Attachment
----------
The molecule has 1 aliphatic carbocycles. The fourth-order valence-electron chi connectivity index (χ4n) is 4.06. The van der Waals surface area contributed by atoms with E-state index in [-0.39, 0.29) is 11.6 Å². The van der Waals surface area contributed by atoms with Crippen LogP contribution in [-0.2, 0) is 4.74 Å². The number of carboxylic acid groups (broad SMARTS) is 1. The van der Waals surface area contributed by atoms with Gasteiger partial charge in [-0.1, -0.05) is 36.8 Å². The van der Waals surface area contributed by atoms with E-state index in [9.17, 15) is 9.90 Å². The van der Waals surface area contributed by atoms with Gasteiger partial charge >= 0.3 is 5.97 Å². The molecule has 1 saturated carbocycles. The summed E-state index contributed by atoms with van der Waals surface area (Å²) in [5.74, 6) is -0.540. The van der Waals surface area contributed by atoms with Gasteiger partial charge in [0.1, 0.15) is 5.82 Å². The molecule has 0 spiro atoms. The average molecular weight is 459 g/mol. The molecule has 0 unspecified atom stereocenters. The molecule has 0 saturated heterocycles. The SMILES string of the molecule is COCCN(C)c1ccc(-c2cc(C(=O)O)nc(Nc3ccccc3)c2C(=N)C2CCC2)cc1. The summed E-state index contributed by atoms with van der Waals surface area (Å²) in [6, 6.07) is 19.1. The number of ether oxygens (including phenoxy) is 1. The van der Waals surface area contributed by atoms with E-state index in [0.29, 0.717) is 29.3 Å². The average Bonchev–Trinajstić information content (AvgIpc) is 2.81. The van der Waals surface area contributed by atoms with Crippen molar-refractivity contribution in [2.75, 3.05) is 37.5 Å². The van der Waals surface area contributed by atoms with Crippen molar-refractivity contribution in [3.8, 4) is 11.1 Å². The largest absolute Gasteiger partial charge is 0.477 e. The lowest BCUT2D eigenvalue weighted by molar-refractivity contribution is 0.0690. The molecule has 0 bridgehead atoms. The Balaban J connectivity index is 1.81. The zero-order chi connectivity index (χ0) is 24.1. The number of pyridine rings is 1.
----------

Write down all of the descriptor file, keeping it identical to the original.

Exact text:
The molecule has 1 aliphatic carbocycles. The fourth-order valence-electron chi connectivity index (χ4n) is 4.06. The van der Waals surface area contributed by atoms with E-state index in [-0.39, 0.29) is 11.6 Å². The van der Waals surface area contributed by atoms with Crippen LogP contribution in [-0.2, 0) is 4.74 Å². The number of carboxylic acid groups (broad SMARTS) is 1. The van der Waals surface area contributed by atoms with Gasteiger partial charge in [-0.1, -0.05) is 36.8 Å². The van der Waals surface area contributed by atoms with E-state index in [9.17, 15) is 9.90 Å². The van der Waals surface area contributed by atoms with Gasteiger partial charge >= 0.3 is 5.97 Å². The molecule has 1 saturated carbocycles. The summed E-state index contributed by atoms with van der Waals surface area (Å²) in [5.74, 6) is -0.540. The van der Waals surface area contributed by atoms with Gasteiger partial charge in [0.1, 0.15) is 5.82 Å². The molecule has 0 spiro atoms. The average molecular weight is 459 g/mol. The molecule has 0 unspecified atom stereocenters. The molecule has 0 saturated heterocycles. The SMILES string of the molecule is COCCN(C)c1ccc(-c2cc(C(=O)O)nc(Nc3ccccc3)c2C(=N)C2CCC2)cc1. The summed E-state index contributed by atoms with van der Waals surface area (Å²) in [6, 6.07) is 19.1. The number of ether oxygens (including phenoxy) is 1. The van der Waals surface area contributed by atoms with E-state index in [0.29, 0.717) is 29.3 Å². The average Bonchev–Trinajstić information content (AvgIpc) is 2.81. The van der Waals surface area contributed by atoms with Crippen molar-refractivity contribution in [2.75, 3.05) is 37.5 Å². The van der Waals surface area contributed by atoms with Crippen molar-refractivity contribution in [3.8, 4) is 11.1 Å². The largest absolute Gasteiger partial charge is 0.477 e. The lowest BCUT2D eigenvalue weighted by molar-refractivity contribution is 0.0690. The molecule has 0 bridgehead atoms. The Balaban J connectivity index is 1.81. The zero-order chi connectivity index (χ0) is 24.1. The number of pyridine rings is 1.